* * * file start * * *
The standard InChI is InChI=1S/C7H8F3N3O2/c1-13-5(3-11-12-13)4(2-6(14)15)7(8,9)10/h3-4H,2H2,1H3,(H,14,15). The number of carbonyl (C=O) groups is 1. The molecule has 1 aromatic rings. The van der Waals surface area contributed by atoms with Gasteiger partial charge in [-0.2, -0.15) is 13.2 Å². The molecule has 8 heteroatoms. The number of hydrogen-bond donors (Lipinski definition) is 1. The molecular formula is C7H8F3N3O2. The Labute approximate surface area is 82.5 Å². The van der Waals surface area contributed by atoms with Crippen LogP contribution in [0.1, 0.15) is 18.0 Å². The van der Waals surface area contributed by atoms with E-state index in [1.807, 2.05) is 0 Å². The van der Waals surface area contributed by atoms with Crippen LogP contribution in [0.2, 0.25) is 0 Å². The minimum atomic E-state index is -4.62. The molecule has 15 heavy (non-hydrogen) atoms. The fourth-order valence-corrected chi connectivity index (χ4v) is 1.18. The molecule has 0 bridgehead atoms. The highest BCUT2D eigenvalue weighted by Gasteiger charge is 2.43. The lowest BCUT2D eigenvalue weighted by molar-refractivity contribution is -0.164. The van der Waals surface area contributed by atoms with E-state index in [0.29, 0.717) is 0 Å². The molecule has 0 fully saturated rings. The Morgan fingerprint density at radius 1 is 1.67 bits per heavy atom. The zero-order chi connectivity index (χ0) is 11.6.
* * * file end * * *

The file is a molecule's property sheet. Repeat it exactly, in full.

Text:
The standard InChI is InChI=1S/C7H8F3N3O2/c1-13-5(3-11-12-13)4(2-6(14)15)7(8,9)10/h3-4H,2H2,1H3,(H,14,15). The number of carbonyl (C=O) groups is 1. The molecule has 1 aromatic rings. The van der Waals surface area contributed by atoms with Gasteiger partial charge in [-0.2, -0.15) is 13.2 Å². The molecule has 8 heteroatoms. The number of hydrogen-bond donors (Lipinski definition) is 1. The molecular formula is C7H8F3N3O2. The Labute approximate surface area is 82.5 Å². The van der Waals surface area contributed by atoms with Crippen LogP contribution in [0.1, 0.15) is 18.0 Å². The van der Waals surface area contributed by atoms with E-state index in [1.807, 2.05) is 0 Å². The van der Waals surface area contributed by atoms with Crippen LogP contribution in [0.2, 0.25) is 0 Å². The minimum atomic E-state index is -4.62. The molecule has 15 heavy (non-hydrogen) atoms. The fourth-order valence-corrected chi connectivity index (χ4v) is 1.18. The molecule has 0 bridgehead atoms. The highest BCUT2D eigenvalue weighted by Gasteiger charge is 2.43. The lowest BCUT2D eigenvalue weighted by molar-refractivity contribution is -0.164. The van der Waals surface area contributed by atoms with E-state index in [0.29, 0.717) is 0 Å². The molecule has 0 fully saturated rings. The Morgan fingerprint density at radius 1 is 1.67 bits per heavy atom. The zero-order chi connectivity index (χ0) is 11.6.